Auscultation in the Time of Covid-19
“My Thinklabs One stethoscope has been a lifesaver during the pandemic," says Shanon Peter, of the West Los Angeles VA Hospital and UCLA David Geffen School of Medicine.
"I’ve been able to properly auscultate my COVID-19 and non-COVID-19 patients alike, with careful sterilization in between patients and very little risk of transmission to me and my family, compared with a traditional stethoscope, which is much harder to properly sterilize."
While many of his colleagues have given up auscultation during the pandemic, Peter says the Thinklabs One gives him the ability to continue that part of care with patients in the ER and ICU.
"If someone is sick enough to be admitted to the hospital, especially with COVID-19, it’s important to be able to detect day-to-day changes, especially for patients whose status is in flux."
Peter says auscultation can be an early harbinger of a patient's worsening condition and a warning for an increase in care. He notes that the VA has many patients who may not be critical, but may be homeless and have other comorbidities.
"A patient like that may not have a cardiac monitor, and it’s difficult to confirm that they have an irregular heart rate unless you listen. Across the country and around the globe, we are listening to these patients less because of fear of contamination," he says.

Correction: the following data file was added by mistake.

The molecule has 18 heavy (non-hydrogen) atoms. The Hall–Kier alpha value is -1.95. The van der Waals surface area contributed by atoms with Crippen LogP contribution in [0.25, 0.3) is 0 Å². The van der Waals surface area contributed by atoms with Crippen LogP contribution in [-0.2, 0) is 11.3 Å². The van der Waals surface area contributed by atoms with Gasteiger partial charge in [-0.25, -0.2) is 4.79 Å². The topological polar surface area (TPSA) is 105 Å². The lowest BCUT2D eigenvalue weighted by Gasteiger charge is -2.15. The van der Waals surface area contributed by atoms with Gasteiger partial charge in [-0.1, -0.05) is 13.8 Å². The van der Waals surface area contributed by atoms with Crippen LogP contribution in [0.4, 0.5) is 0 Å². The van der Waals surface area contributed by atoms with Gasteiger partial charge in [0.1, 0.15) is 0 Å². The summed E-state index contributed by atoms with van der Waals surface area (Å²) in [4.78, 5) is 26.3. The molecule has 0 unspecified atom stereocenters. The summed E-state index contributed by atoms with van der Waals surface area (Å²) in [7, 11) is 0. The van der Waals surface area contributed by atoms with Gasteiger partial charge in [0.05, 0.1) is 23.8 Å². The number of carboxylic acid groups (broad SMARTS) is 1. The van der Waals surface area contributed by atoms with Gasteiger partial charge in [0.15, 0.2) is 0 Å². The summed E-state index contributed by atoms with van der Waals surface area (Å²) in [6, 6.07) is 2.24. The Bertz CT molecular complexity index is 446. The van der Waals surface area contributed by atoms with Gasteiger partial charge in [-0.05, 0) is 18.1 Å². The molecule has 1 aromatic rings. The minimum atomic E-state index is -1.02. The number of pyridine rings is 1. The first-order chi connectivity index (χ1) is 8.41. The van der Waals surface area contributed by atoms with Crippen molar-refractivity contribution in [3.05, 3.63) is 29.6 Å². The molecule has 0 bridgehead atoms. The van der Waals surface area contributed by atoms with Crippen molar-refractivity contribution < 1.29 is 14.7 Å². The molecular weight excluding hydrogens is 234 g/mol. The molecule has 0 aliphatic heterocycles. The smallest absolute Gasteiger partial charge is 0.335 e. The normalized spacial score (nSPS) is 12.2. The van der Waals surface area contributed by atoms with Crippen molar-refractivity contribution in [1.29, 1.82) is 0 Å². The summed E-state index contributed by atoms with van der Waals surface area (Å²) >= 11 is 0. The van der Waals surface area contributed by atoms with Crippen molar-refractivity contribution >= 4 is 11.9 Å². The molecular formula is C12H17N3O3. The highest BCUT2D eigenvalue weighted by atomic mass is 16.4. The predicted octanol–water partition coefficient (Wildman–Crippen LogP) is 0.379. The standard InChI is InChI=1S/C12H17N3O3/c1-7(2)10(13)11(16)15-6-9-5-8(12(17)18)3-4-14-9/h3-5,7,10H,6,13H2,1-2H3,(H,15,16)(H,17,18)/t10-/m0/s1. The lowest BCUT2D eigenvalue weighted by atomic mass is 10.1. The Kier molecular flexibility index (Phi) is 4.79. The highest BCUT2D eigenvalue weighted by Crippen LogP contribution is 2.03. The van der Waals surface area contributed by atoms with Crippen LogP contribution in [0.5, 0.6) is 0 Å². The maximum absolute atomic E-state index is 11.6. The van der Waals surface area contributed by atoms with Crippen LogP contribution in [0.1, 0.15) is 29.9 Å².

This has given Peter first-hand experience of a problem that has been widely reported: the larger impact of the pandemic on poorer populations. Thinklabs' Founder and CEO Clive Smith has given much thought to the economic and health impacts of COVID-19.
"The pandemic has amplified and accentuated almost every social and economic issue that existed pre-pandemic," Smith concludes. "The uneven impact of disease between rich and poor has been exacerbated. Income disparities have increased. Educated parents are better able to give their children educational advantages over those with less education. The list is endless."
As hospitals from Wuhan to Milan to New York filled with patients, healthcare workers became infected with COVID-19. The shortage of PPE left doctors and nurses rationing supplies. In response, Thinklabs created Safe Distance Auscultation which enabled a single clinician in PPE to apply a protected stethoscope to the patient, while the physician could listen at a distance--whether outside an ER or ICU room, or 25 feet from a vehicle in a drive-through screening and testing site.
"We realized that our business had expanded from detecting disease in patients to protecting the lives of doctors and nurses," Smith explains. "We had to ramp up production by hundreds of percent to make sure we could get doctors what they needed in time to treat the increased patient load, especially in places like Europe and New York, which experienced early surges."
While Peter agrees that fear of contamination is certainly valid, it means that, unless there’s a critical change in status, doctors are doing just a visual examination on these patients. Thankfully, one patient in this category recently got his attention.
"Listening to him one day (with the Thinklabs One), I found an irregular heartbeat. I looked at the record one day and thought it sounded like Afib. There was no history, he wasn’t going out of control but the rhythm was off. So I got an EKG, and he had a new Afib. We just happened to catch it and we wouldn’t have, if we hadn't been listening. It totally changed the course of care.
"I'm very grateful for my Thinklabs device!"